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Historic 1890s log house built by Swedish immigrants listed for $2.5 million

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The Nelson-Parker House, aka the “Swedish House,” is on the National Register of Historic Places

A home with a large gable at the top front and a covered, gabled front porch, with an exterior covered in vertical logs and a lawn around it. Courtesy of Cindy Kelly/Compass Real Estate

The Seattle area doesn’t have too many surviving homes from before 1900, much less any this liveable. Woodinville’s Nelson-Parker House boasts all this historic details that earned it a spot on the National Register of Historic Places in 2014, but manages to fit in more contemporary amenities that don’t get in the way, including a thoroughly modernized kitchen.

The home was originally built by Swedish immigrants N. E. and Matilda Nelson in the 1890s from cedar logs felled on the property. It's the Nordic sensibility that’s allowed it to maintain its distinct identity despite several remodels, something that the National Register of Historic Places notes “reflect[s] an association with Nordic immigration in King County.”

It’s “an unusual example of hewn log construction, incorporating both vertical and horizontal cedar planks and exhibiting keyed notching, a rare instance of this method of joinery,” according to the register. It includes a cross-gable vault at the top, something that helps give the home its distinct character both inside and out.

Some of the homier details came later, although many still more than a century ago. The Nelson patriarch ran off to Alaska, and the Parker family moved in, adding doors, windows, and porches to the shell Nelson had left behind. Many of the later improvements were made in the 1970s and 1990s by the family that still owns the property: a basement with a wine cellar, a network of back decks with a sunken hot tub, and a more open living space. In its current form, it has four bedrooms and three bathrooms.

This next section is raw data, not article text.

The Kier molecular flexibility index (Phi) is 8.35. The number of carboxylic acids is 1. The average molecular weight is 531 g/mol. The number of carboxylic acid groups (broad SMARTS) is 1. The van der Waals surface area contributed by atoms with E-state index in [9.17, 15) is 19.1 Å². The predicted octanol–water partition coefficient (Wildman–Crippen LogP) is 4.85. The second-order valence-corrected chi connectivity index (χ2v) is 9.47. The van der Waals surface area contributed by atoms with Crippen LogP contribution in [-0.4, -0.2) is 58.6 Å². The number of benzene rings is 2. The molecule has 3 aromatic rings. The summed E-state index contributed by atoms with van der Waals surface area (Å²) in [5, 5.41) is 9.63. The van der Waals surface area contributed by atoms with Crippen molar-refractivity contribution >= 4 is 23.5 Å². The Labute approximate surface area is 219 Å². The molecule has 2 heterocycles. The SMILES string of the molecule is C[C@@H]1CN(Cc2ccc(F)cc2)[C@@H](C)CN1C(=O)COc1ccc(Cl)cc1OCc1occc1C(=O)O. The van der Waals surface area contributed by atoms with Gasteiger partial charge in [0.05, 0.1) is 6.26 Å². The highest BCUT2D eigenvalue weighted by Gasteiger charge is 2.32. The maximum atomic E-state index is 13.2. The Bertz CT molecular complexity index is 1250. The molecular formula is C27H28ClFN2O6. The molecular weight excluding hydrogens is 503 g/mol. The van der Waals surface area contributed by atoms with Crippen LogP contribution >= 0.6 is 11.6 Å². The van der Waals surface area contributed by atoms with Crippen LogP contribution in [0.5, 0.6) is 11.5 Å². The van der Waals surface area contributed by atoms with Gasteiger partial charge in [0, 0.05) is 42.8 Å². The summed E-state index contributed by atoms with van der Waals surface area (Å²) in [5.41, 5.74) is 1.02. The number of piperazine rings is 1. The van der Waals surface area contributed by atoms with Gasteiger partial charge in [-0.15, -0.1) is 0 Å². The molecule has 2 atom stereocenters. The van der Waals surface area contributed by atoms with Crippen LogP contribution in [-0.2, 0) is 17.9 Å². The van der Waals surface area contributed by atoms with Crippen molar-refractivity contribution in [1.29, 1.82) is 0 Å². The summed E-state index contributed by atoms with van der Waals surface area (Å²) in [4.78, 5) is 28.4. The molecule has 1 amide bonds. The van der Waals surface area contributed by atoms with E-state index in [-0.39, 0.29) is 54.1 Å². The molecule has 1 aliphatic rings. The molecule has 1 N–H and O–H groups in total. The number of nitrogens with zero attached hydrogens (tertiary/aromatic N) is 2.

Those cedar logs still take center stage, but since it’s only been a home throughout its existence, it doesn’t feel like a museum. Instead, it’s a lovingly cared for estate resembling a log cabin, with textured walls, vaulted ceilings, and plenty of built-ins. It has period fixtures and craftsmanship, but modern comfort.

There’s still that homesteading vibe, though: The grounds are full of vegetable gardens, scenic trails, and plenty to explore.

The Nelson-Parker House is listed for $2.5 million through Cindy Kelly and Associates.

A large, stone fireplace with a wood mantel sits underneath a crossbeam in a room with an exposed-beam ceiling and wood-slat walls.
A river-rock fireplace, now a divider between the open living and dining area, was added to the living room in the 1940s.
A kitchen with a stainless-steel stove and an exposed wood island opens up to another room surrounded by exposed log ceilings, exposed-grain walls, and hardwood floors.
The kitchen layout was opened up in the 1990s, but oak reproduction cabinets help maintain the character.
A large room has exposed-beam and wood vaulted ceilings and wood-plank walls. To the left, an exposed-brick pillar has a wood stove, surrounded by built-in bookshelves.
Upstairs, a family room shows off the home’s cross-gable ceiling, with vaulting creating distinct pockets of space.
A ceiling slopes to the left with a chandelier hanging from a crossbeam. Below, horizontal exposed-wood log walls, black-framed paned windows, and a wooden bed.
Dynamic, vaulted ceilings define the home’s upper level design, including in this bedroom.
Through red-framed French doors, a small bedroom has a log-and-plaster ceiling and vertical wood-plank walls. A full, wooden bed is along the center of the back wall .
Because of the home’s unique layout and history, each bedroom maintains its own character.
A long, covered porch has exposed beams and logs above and a log railing separating it from trees and a lawn. Red French doors lead to the inside.
The home has plenty of space to take in the outdoor scenery, including this front porch from the 1900s and a more modern network of back decks.